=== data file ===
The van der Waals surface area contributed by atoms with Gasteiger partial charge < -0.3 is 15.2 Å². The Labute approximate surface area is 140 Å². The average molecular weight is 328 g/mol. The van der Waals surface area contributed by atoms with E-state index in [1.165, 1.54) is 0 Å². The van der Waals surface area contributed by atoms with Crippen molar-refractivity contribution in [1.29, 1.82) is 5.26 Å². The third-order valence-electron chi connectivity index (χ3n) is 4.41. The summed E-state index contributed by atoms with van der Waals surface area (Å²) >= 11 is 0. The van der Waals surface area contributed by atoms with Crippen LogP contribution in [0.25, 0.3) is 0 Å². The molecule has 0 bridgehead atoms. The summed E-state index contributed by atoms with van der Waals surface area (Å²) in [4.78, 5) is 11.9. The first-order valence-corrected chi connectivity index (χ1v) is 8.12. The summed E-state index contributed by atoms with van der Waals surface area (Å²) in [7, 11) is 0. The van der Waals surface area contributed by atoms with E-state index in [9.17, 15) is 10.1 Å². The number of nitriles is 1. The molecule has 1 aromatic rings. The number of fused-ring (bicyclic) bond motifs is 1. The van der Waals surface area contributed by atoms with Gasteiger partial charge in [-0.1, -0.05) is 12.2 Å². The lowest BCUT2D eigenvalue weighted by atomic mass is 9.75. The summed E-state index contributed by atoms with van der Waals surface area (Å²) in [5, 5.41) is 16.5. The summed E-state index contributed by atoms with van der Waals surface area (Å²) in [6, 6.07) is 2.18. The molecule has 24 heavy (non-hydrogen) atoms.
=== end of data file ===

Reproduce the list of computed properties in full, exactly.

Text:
The van der Waals surface area contributed by atoms with Gasteiger partial charge < -0.3 is 15.2 Å². The Labute approximate surface area is 140 Å². The average molecular weight is 328 g/mol. The van der Waals surface area contributed by atoms with E-state index in [1.165, 1.54) is 0 Å². The van der Waals surface area contributed by atoms with Crippen molar-refractivity contribution in [1.29, 1.82) is 5.26 Å². The third-order valence-electron chi connectivity index (χ3n) is 4.41. The summed E-state index contributed by atoms with van der Waals surface area (Å²) >= 11 is 0. The van der Waals surface area contributed by atoms with Crippen LogP contribution in [0.25, 0.3) is 0 Å². The molecule has 0 bridgehead atoms. The summed E-state index contributed by atoms with van der Waals surface area (Å²) in [4.78, 5) is 11.9. The first-order valence-corrected chi connectivity index (χ1v) is 8.12. The summed E-state index contributed by atoms with van der Waals surface area (Å²) in [7, 11) is 0. The van der Waals surface area contributed by atoms with E-state index in [9.17, 15) is 10.1 Å². The number of nitriles is 1. The molecule has 1 aromatic rings. The number of fused-ring (bicyclic) bond motifs is 1. The van der Waals surface area contributed by atoms with Gasteiger partial charge in [-0.1, -0.05) is 12.2 Å². The lowest BCUT2D eigenvalue weighted by atomic mass is 9.75. The summed E-state index contributed by atoms with van der Waals surface area (Å²) in [5, 5.41) is 16.5. The summed E-state index contributed by atoms with van der Waals surface area (Å²) in [6, 6.07) is 2.18. The molecule has 24 heavy (non-hydrogen) atoms.